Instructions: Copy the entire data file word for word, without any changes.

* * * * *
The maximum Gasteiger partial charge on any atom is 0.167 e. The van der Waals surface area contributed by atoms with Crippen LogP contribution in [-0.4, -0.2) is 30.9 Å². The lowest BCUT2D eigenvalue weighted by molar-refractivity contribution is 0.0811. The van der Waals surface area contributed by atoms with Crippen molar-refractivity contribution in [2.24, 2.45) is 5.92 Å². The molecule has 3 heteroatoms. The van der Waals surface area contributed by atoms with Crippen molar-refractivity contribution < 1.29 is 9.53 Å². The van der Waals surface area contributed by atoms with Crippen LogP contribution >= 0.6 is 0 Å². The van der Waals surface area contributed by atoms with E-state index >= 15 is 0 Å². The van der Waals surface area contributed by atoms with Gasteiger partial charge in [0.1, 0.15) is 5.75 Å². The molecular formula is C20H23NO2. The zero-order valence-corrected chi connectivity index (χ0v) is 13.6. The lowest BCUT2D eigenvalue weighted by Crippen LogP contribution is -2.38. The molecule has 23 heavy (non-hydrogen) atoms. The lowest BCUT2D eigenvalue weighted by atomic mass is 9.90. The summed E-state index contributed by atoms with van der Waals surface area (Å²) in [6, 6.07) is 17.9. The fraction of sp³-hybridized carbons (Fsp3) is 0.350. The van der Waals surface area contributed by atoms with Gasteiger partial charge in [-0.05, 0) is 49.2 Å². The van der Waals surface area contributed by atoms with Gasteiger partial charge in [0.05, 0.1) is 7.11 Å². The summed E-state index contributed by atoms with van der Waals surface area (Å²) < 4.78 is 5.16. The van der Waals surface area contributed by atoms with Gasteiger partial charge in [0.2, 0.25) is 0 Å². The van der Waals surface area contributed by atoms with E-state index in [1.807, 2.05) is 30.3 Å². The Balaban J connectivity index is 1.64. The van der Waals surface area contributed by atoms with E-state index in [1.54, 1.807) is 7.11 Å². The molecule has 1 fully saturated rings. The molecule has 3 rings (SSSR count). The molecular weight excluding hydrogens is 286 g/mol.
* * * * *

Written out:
The maximum Gasteiger partial charge on any atom is 0.167 e. The van der Waals surface area contributed by atoms with Crippen LogP contribution in [-0.4, -0.2) is 30.9 Å². The lowest BCUT2D eigenvalue weighted by molar-refractivity contribution is 0.0811. The van der Waals surface area contributed by atoms with Crippen molar-refractivity contribution in [2.24, 2.45) is 5.92 Å². The molecule has 3 heteroatoms. The van der Waals surface area contributed by atoms with Crippen molar-refractivity contribution < 1.29 is 9.53 Å². The van der Waals surface area contributed by atoms with Crippen LogP contribution >= 0.6 is 0 Å². The van der Waals surface area contributed by atoms with E-state index >= 15 is 0 Å². The van der Waals surface area contributed by atoms with Gasteiger partial charge in [0.1, 0.15) is 5.75 Å². The molecular formula is C20H23NO2. The zero-order valence-corrected chi connectivity index (χ0v) is 13.6. The lowest BCUT2D eigenvalue weighted by Crippen LogP contribution is -2.38. The molecule has 23 heavy (non-hydrogen) atoms. The lowest BCUT2D eigenvalue weighted by atomic mass is 9.90. The summed E-state index contributed by atoms with van der Waals surface area (Å²) in [6, 6.07) is 17.9. The fraction of sp³-hybridized carbons (Fsp3) is 0.350. The van der Waals surface area contributed by atoms with Gasteiger partial charge in [-0.05, 0) is 49.2 Å². The van der Waals surface area contributed by atoms with Gasteiger partial charge in [0.05, 0.1) is 7.11 Å². The summed E-state index contributed by atoms with van der Waals surface area (Å²) < 4.78 is 5.16. The van der Waals surface area contributed by atoms with Gasteiger partial charge in [0.2, 0.25) is 0 Å². The van der Waals surface area contributed by atoms with E-state index in [1.807, 2.05) is 30.3 Å². The Balaban J connectivity index is 1.64. The van der Waals surface area contributed by atoms with E-state index in [1.54, 1.807) is 7.11 Å². The molecule has 1 fully saturated rings. The molecule has 3 rings (SSSR count). The molecular weight excluding hydrogens is 286 g/mol.